The agency acronym is, indeed, not an infallible guide to the nature of the research. However, it is a rough guide and perhaps more important, it is *perceived* as affecting the content of the research done. The funding agency will influence who chooses to work with you (science is after all not an individual enterprise) and how people evaluate your research. On the other hand, DARPA money is easier to come by than NSF money (or so I hear) and you might prefer to do research with DARPA money than not do it at all (that is a question to ask yourself). The issue here is whether or not the ends justify the means, and there is a large literature on this in philosophy (the classical place to look is the debate between Mill and Kuhn, the contemporary place is Rawls's rejection of utilitarianism).

I don't think anyone can completely control the reception and application of their scientific (or other creative work). It is an empirical matter whether or not a new technology can be developed for ill (or good). Perhaps the best you can do is try to make the initial applications good ones i.e. try to set the technology going on an ethically positive note. You could also join progressive scientific societies (e.g. Union of Concerned Scientists) to network and transmit your ideas.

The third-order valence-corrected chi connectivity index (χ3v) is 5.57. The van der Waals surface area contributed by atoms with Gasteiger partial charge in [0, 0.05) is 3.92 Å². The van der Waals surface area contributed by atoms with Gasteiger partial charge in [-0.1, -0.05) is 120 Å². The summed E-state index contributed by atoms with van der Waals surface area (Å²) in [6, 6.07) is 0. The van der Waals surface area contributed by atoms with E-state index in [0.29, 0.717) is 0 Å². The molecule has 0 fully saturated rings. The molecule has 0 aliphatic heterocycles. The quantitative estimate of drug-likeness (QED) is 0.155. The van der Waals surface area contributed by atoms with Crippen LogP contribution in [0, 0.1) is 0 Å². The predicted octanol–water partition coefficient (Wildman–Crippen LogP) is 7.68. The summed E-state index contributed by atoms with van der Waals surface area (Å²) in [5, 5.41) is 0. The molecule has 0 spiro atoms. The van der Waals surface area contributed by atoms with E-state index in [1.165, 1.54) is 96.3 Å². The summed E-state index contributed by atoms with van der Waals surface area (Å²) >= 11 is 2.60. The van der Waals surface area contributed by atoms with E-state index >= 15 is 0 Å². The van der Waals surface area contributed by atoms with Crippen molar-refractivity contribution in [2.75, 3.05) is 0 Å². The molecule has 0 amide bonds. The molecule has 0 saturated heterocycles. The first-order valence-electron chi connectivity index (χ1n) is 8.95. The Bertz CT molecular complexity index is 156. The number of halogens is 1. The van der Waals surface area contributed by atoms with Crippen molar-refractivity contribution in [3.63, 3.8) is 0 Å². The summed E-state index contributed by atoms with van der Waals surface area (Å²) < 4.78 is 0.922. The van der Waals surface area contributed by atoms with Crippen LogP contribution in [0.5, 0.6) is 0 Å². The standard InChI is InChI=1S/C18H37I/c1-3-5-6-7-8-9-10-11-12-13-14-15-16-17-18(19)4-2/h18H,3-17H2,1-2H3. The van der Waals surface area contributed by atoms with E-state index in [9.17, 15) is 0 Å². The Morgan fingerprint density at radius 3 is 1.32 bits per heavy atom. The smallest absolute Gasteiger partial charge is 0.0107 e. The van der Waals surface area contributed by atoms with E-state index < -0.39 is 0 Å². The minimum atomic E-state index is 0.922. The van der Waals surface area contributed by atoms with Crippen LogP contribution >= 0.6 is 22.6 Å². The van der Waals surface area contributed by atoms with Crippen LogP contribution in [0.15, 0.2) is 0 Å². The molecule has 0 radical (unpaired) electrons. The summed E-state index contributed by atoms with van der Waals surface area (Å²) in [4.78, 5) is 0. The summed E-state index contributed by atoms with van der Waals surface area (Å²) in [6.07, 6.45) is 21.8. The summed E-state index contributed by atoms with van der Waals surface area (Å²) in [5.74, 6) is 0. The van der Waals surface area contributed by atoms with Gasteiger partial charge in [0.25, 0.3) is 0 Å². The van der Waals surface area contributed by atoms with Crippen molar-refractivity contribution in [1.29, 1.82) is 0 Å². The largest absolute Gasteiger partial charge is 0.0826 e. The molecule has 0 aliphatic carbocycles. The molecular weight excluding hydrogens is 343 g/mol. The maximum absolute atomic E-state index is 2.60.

Open peer-reviewed publication is good for science (good for knowledge) but I don't know whether it has anything to do with developing technologies that benefit rather than harm people.

A final thought--the new Society for the Philosophy of Science in Practice (SPSP) is encouraging the kind of applied work that would be needed to explore your questions. You might like to find their website/go to their conferences/connect with their members. The next meeting is in Minneapolis, 18-20 June 2009. The program is already posted, and you could peruse the contents and contact speakers who seem to address your concerns.